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Delta under harsh spotlight for treatment of family

May 8, 2017 Headline News 1 Comment Email Email

A Delta pilot was denounced on social media for slapping a brawling female passenger – but that was last week. Now the airline is in trouble for its treatment of a family.

Before that, Delta was doing well on the consumer relations front, offering more than other airline to compensate passengers forced to give up their seats on US domestic routes.

Now, however, Delta has evicted a family of four from a long-haul overnight flight from Honolulu to Los Angeles. They were kicked off the flight for refusing to give up a seat that they had paid for.

According to ABC Los Angeles Eyewitness News, the Schear family from California were ordered by crew to surrender the seat occupied by their two-year-old son sitting in his car seat (considered safer in flight that holding a toddler on take-off) so the airline could accommodate a standby passenger.

The flight seems to have been overbooked. A Delta employee can be heard on a video telling father Brian Schear that US Federal Aviation Authority regulations require that the child sit on his lap.

A YouTube video of the exchange was posted and then withdrawn, but footage appears on many news sites:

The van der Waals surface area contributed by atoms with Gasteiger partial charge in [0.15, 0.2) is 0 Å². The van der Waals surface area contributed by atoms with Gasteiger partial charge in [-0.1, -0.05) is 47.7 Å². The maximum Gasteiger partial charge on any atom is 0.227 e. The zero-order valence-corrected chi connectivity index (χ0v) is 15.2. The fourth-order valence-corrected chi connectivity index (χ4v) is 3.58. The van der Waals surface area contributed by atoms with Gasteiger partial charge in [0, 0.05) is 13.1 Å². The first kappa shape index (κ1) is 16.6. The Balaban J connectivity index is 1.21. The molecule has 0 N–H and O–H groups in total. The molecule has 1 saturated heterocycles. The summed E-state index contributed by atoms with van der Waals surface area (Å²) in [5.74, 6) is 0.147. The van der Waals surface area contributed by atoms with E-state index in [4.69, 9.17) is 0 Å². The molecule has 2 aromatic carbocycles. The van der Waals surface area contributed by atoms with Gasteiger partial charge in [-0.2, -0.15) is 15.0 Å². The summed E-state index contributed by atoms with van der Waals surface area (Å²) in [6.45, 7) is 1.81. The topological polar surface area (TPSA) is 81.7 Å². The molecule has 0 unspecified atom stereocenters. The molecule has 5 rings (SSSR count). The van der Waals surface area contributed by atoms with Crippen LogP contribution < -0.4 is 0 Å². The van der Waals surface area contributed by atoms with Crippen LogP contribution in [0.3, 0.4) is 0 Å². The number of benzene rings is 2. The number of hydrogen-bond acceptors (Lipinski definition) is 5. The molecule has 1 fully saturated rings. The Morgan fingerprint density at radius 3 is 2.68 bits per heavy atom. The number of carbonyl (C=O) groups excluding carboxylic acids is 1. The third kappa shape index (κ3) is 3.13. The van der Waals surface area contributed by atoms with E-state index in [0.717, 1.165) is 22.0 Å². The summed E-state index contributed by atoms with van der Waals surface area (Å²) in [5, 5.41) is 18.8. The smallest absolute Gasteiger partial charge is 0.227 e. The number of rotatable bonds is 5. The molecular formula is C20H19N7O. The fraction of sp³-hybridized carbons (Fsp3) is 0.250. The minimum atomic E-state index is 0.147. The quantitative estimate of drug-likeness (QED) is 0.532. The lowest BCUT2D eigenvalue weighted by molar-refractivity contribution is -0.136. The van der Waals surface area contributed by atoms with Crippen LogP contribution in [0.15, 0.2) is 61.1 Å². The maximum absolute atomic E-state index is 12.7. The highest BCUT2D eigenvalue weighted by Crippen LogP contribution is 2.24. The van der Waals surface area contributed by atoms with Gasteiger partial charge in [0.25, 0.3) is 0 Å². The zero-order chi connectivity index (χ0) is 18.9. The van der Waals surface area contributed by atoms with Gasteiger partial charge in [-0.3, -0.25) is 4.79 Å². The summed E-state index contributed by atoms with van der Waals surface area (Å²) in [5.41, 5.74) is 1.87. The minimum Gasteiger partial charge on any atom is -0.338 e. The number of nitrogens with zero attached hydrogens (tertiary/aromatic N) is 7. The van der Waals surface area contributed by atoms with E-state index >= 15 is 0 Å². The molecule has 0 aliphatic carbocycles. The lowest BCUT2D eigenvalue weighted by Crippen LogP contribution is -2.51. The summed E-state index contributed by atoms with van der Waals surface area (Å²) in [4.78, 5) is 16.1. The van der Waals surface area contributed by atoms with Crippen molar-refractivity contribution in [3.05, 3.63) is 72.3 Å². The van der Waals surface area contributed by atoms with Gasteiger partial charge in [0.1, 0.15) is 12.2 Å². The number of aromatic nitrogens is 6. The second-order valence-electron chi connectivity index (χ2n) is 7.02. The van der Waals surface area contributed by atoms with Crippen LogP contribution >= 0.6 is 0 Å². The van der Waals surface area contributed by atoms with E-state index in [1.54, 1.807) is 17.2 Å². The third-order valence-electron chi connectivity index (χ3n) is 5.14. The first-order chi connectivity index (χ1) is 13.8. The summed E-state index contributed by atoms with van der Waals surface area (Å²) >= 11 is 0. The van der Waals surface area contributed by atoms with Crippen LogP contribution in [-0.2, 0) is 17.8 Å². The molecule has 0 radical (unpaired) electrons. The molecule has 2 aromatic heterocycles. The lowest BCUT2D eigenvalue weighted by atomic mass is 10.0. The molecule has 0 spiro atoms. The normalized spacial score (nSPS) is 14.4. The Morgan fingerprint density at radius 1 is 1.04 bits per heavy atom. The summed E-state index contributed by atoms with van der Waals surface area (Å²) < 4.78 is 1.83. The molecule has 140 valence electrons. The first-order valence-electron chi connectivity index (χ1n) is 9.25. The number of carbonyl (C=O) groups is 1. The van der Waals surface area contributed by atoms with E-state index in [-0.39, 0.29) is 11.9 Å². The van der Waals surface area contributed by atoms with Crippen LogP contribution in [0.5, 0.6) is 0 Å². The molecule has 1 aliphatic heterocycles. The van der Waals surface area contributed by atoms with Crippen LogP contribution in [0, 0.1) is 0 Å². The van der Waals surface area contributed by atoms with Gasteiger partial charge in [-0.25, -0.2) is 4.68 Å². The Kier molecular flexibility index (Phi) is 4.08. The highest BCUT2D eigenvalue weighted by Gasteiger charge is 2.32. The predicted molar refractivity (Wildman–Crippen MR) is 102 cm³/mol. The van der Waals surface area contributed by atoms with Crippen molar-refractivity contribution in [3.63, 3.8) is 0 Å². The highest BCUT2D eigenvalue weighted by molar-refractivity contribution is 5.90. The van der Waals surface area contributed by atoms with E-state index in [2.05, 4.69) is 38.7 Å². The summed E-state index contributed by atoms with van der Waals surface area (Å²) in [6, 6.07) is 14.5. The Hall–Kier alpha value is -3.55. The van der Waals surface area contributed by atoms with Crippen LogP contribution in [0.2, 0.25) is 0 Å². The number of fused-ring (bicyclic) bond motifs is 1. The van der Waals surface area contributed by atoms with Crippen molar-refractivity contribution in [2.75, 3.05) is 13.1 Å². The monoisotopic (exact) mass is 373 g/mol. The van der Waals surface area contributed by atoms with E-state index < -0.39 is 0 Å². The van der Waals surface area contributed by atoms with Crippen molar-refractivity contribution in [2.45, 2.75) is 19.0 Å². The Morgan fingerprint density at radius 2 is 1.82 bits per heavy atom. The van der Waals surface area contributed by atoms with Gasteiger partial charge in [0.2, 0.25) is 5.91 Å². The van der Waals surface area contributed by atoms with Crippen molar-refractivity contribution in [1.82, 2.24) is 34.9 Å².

The advice from the Delta employee is wrong. US regulations do not say that and neither does Delta’s own website.

Schear is shown in the video trying to reason with Delta cabin crew. “You’re saying you’re gonna give that away to someone else when I paid for that seat? That’s not right . . . you need to do what’s right . . . I bought the seat and you need to just leave us alone.”

Schear had bought the seat for his 18-year-old elder son, who ended up catching an earlier flight, so he placed his younger son in the seat.

Outrageously, a cabin crewmember told Schear that he and his family would have to leave the plane for failing to comply with instructions. “That will be a federal offence and you and your wife will be in jail and your kids will be in foster care.”

Salon.com in the US quoted mother Brittany Schear saying the flight attendant’s threat, “put fear in me,” because she has a one-year-old and a two-year-old.In an apology issued to Eyewitness News, Delta said:

“We are sorry for the unfortunate experience our customers had with Delta, and we’ve reached out to them to refund their travel and provide additional compensation. Delta’s goal is to always work with customers in an attempt to find solutions to their travel issues. That did not happen in this case and we apologise.”

With video of the confrontation having gone viral, much of the reputational damage may already have been done.

Written by Peter Needham

Currently there is "1 comment" on this Article:

  1. Peter Middleton says:

    It seems every US airline CEO would be well advised to read Jan Carlzon’s “Moments of Truth”, published in 1987, when he was CEO of SAS. And then supply a copy to every member of staff as compulsory reading. The core message is that every customer contact person has 15 seconds to turn a customer situation into a reputation-building positive or reputation-destroying negative. It’s a slim volume but runs totally counter to the service industry cancer we are seeing epitomised by US airlines; ineptitude endemic from the top, down.

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